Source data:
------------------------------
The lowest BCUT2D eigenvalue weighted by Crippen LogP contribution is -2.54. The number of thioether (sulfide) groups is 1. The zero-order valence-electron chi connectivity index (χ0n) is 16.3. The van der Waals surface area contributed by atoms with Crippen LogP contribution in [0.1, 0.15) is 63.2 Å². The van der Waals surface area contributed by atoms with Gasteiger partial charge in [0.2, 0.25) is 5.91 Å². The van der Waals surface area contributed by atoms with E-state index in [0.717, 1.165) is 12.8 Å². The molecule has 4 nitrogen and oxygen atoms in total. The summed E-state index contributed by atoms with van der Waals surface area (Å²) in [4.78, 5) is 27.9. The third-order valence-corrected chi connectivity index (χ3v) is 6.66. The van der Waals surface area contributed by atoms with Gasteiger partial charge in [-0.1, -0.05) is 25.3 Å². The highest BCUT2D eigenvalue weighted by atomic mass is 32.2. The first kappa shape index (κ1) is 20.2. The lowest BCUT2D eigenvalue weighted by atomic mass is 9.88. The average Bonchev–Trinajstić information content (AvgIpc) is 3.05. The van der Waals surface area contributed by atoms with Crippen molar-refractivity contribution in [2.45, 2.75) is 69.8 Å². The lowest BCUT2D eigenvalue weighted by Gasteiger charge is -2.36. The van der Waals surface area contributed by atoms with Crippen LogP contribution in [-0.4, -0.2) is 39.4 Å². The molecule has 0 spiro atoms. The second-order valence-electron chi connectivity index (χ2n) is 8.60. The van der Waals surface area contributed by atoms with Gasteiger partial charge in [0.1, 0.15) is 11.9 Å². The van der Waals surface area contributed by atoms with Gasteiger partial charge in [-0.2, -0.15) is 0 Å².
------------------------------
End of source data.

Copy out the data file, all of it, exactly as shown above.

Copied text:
The lowest BCUT2D eigenvalue weighted by Crippen LogP contribution is -2.54. The number of thioether (sulfide) groups is 1. The zero-order valence-electron chi connectivity index (χ0n) is 16.3. The van der Waals surface area contributed by atoms with Crippen LogP contribution in [0.1, 0.15) is 63.2 Å². The van der Waals surface area contributed by atoms with Gasteiger partial charge in [0.2, 0.25) is 5.91 Å². The van der Waals surface area contributed by atoms with E-state index in [0.717, 1.165) is 12.8 Å². The molecule has 4 nitrogen and oxygen atoms in total. The summed E-state index contributed by atoms with van der Waals surface area (Å²) in [4.78, 5) is 27.9. The third-order valence-corrected chi connectivity index (χ3v) is 6.66. The van der Waals surface area contributed by atoms with Gasteiger partial charge in [-0.1, -0.05) is 25.3 Å². The highest BCUT2D eigenvalue weighted by atomic mass is 32.2. The first kappa shape index (κ1) is 20.2. The lowest BCUT2D eigenvalue weighted by atomic mass is 9.88. The average Bonchev–Trinajstić information content (AvgIpc) is 3.05. The van der Waals surface area contributed by atoms with Crippen molar-refractivity contribution in [2.45, 2.75) is 69.8 Å². The lowest BCUT2D eigenvalue weighted by Gasteiger charge is -2.36. The van der Waals surface area contributed by atoms with Crippen LogP contribution in [-0.4, -0.2) is 39.4 Å². The molecule has 0 spiro atoms. The second-order valence-electron chi connectivity index (χ2n) is 8.60. The van der Waals surface area contributed by atoms with Gasteiger partial charge in [0.1, 0.15) is 11.9 Å². The van der Waals surface area contributed by atoms with Gasteiger partial charge in [-0.2, -0.15) is 0 Å².